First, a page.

It is no surprise online sales continue to rise. E-commerce started in the 1960s and has grown to the $513 billion online retail industry we have today (U.S. Census Bureau Department of Commerce, 2018). As e-commerce grows, retailers and restaurants are having to learn how to balance both online and in-store sales channels. From dining delivery and apparel rentals to a reduction in the number of brick-and-mortar stores, city leaders need to know what is happening nationally and locally to make informed retail development decisions.
With the rise of online sales, communities nationwide are seeking answers to questions, such as, how much shopping is done online? Are retailers still opening stores? Are people still dining out? The following will provide answers about these important retail trends that every community leader should know.
How much shopping is done online?
Despite the high utilization of social media and online platforms, people still inherently crave face-to-face interactions. To date, 19% of all sales came from online channels. Pure play retailers fulfilled 10% and the remaining 9% of online sales come from traditional retailers. Projections show e-commerce growing to 26% of retail sales by 2021 and stores to be involved in 81% of all retail fulfillment that same year.
Most retailers today have developed some sort of multi-channel sales capability, such as omnichannel initiatives, i.e. buying online and picking up in store. While online shopping has increased, the majority of retail sales still take place in-store and research shows a store closing in a region will also cause online sales to decrease in the region. In conclusion, there is not an online vs. in-store battle. The industry is trending towards a multifaceted approach in response to changing consumer shopping behaviors.
Are retailers still opening stores?
The short answer is yes, 2019 has proven to be a year of growth for many retailers. Retailers have announced 2,965 more openings for 2019 than closings, with a large portion of the closures being attributed to missteps and failure to reinvent themselves with omnichannel and experiential strategies.
As a community leader, it is vital to know which store segments are expanding. Since January 2017, department and specialty stores have closed a net of 9,651 stores; however, outside of these two segments, other retail segments have had a net increase of 18,226 stores.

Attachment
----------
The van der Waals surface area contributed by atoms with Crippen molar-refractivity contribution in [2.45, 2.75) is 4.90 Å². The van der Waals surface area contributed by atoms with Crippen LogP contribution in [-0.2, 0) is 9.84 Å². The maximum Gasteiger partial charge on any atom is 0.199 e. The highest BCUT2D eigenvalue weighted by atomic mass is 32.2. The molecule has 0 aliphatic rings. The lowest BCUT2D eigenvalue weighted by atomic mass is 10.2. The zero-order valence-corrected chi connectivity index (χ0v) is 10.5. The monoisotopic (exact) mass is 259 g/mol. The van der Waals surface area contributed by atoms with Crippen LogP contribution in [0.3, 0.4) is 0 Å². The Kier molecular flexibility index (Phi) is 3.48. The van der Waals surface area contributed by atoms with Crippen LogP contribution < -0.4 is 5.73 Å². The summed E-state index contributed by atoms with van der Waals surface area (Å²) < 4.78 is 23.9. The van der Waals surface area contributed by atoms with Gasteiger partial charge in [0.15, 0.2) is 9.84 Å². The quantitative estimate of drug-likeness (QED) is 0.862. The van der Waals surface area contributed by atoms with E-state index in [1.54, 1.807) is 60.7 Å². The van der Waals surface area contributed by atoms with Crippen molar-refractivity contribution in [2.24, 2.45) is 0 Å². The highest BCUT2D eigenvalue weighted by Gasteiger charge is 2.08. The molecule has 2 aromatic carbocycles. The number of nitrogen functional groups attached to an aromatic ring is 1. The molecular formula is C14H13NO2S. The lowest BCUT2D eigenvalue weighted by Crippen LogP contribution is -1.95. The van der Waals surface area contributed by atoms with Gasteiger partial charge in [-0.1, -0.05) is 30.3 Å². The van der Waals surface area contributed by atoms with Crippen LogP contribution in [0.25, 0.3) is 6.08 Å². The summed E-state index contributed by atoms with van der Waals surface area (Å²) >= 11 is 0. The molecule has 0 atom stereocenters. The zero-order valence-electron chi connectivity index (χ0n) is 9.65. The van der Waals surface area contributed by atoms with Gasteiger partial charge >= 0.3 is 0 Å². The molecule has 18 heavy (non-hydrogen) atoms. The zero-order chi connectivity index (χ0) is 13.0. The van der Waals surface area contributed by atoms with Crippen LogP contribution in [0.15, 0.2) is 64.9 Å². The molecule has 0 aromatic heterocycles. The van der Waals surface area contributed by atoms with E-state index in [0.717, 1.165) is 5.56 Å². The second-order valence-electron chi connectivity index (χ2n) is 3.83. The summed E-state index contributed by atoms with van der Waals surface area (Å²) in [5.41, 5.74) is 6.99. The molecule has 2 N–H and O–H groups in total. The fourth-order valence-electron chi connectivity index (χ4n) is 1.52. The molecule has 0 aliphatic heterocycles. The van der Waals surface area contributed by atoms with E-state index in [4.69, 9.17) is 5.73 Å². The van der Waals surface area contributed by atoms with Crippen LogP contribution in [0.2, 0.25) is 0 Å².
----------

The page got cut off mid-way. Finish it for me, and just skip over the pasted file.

The decline in 2019 is primarily focused on a select group of 20 companies, most of which are in malls. Sixteen retailers represent 73% of retail closures, with Payless, Gymboree and Ascena being at the top of the closure list.
Overall, retailers are still opening stores, but many mall-based stores are struggling. In order to be successful, malls must look for non-traditional stores, especially at B or C mall locations. Malls must shift to drive more traffic with uses like healthcare, office space and experiential retail. It is vital to ensure your community’s mall is keeping up with the evolving consumer behaviors related to experience, convenience, omnichannel and consultant-based shopping.
Are people still dining out?
Restaurant sales increased by over $55 billion from Jan. 2018 to June 2019, which proves Americans love dining out. This is a sector that has experienced a tremendous evolution and need for bolstering consumer convenience. The increase in mobile order-ahead and delivery options has sped up the process of modernization and expansion of restaurants.
Restaurant sales are up by 4% in 2019. Store openings are up too. For each restaurant company closing stores, six are opening stores. Similar to the retail industry, store closures remain concentrated in just a handful of brands. Sixteen chains represent 69% of restaurant closures; Subway and McDonalds have an aggregate of 43,000. However, this is less than 1% of their total, which has little impact on operations.
The Retail Evolution
The retail evolution driven by changing consumer behavior cannot be ignored. The most important trend that your community needs to remember is that while e-commerce sales are on the rise, retailers and restaurants are still opening locations. While there is a great deal of closures, even great retailers and restaurants close stores each year. The reality is that only a handful of retailers are responsible for the total closings in the last three years.
As a community leader seeking retail development, you must be aware of the relevant trends and know which retail and restaurant segments are expanding. This is vital to creating an actionable plan and retail roadmap to drive growth to your community.
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